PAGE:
In the  article “Stop Thinking Outside the Box” by Dan Pallotta writes: The exhortation to think outside the box has become ubiquitous in business. So much so that it has become the new box inside of which everyone thinks. It pays lip service to the notion of transformation without really understanding difference between transformation and change, and often without tolerance for the real thinking that must occur for an idea to be truly outside the existing paradigm.

But worse than that, the advice is backwards. You cannot possibly think outside the box unless you understand the nature of the box that bounds your current thinking. You must come to know that nature deeply. You must have real insight into it. You must accept it, and embrace it at some level, before it will ever release you.

There’s a Zen saying, “What you resist persists, and what you allow to be, disappears.” Thinking outside the box without understanding the box is a petulant exercise in resistance; every idea that comes from the process has the box written all over it. It’s a reaction to the box. It’s fighting the box. It’s a child of the box. So figure out the box you’re in. If you try to get out before you understand the box’s parameters, you’ll just stay stuck inside of it. And that’s exactly what it wants.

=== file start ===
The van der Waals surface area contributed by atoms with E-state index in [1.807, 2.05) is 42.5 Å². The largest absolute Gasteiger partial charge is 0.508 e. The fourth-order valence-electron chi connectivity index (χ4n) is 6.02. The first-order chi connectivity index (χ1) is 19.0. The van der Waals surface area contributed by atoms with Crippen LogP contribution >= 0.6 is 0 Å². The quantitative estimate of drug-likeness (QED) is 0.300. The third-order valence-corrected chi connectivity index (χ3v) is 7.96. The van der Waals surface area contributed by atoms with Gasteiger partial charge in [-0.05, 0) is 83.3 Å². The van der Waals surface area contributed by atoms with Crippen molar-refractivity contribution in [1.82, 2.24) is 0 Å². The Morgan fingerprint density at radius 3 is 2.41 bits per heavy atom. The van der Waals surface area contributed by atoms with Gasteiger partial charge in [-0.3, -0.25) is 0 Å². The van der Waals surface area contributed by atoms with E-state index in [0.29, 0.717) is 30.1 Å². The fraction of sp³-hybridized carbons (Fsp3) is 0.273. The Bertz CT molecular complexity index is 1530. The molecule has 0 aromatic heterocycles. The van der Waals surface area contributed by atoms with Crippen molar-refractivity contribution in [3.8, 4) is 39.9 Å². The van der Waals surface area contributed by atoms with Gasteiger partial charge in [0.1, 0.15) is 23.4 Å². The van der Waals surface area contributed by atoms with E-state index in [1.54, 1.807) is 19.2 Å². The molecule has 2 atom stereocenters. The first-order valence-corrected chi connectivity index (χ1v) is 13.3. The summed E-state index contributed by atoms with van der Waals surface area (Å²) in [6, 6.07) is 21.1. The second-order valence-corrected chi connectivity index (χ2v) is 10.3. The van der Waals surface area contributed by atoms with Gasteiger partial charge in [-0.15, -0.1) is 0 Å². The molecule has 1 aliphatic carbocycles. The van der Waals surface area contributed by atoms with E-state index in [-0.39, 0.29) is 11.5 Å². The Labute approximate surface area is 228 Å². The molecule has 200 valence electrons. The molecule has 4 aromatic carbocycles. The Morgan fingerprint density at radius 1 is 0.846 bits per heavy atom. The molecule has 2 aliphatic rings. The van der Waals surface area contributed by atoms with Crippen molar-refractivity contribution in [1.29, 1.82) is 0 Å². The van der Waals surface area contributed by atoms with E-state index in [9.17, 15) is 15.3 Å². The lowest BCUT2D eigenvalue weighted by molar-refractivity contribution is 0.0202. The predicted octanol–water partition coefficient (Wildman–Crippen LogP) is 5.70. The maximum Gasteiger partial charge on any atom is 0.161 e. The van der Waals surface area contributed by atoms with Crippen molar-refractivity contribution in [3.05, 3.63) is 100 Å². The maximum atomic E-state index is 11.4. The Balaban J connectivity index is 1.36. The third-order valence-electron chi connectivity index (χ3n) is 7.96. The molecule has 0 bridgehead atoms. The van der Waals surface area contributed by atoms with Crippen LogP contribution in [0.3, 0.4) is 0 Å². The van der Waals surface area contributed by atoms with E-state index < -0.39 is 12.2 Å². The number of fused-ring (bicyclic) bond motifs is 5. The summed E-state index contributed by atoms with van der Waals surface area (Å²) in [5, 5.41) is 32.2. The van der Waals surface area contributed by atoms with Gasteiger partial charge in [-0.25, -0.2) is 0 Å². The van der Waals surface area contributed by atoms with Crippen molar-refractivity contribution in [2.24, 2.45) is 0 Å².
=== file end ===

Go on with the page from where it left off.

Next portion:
In the article “For a Creativity Boost, Think Outside the Box… Literally” by Kate Shaw writes:  It happens in schools, cubicles, and boardrooms everywhere: someone working on a project hits a mental block. A boss or teacher might resort to a cliché like think outside the box or put two and two together, encouraging a creative solution to the problem. As it turns out, this isn’t just abstract advice.

According to an article in Psychological Science it says; ‘that literally working outside of a box or putting two halves of something together just might help those creative juices start flowing again’.  Since physical metaphors regarding creativity are so common and appear in several different languages, a group of researchers hypothesized that they may extend beyond mere clichés.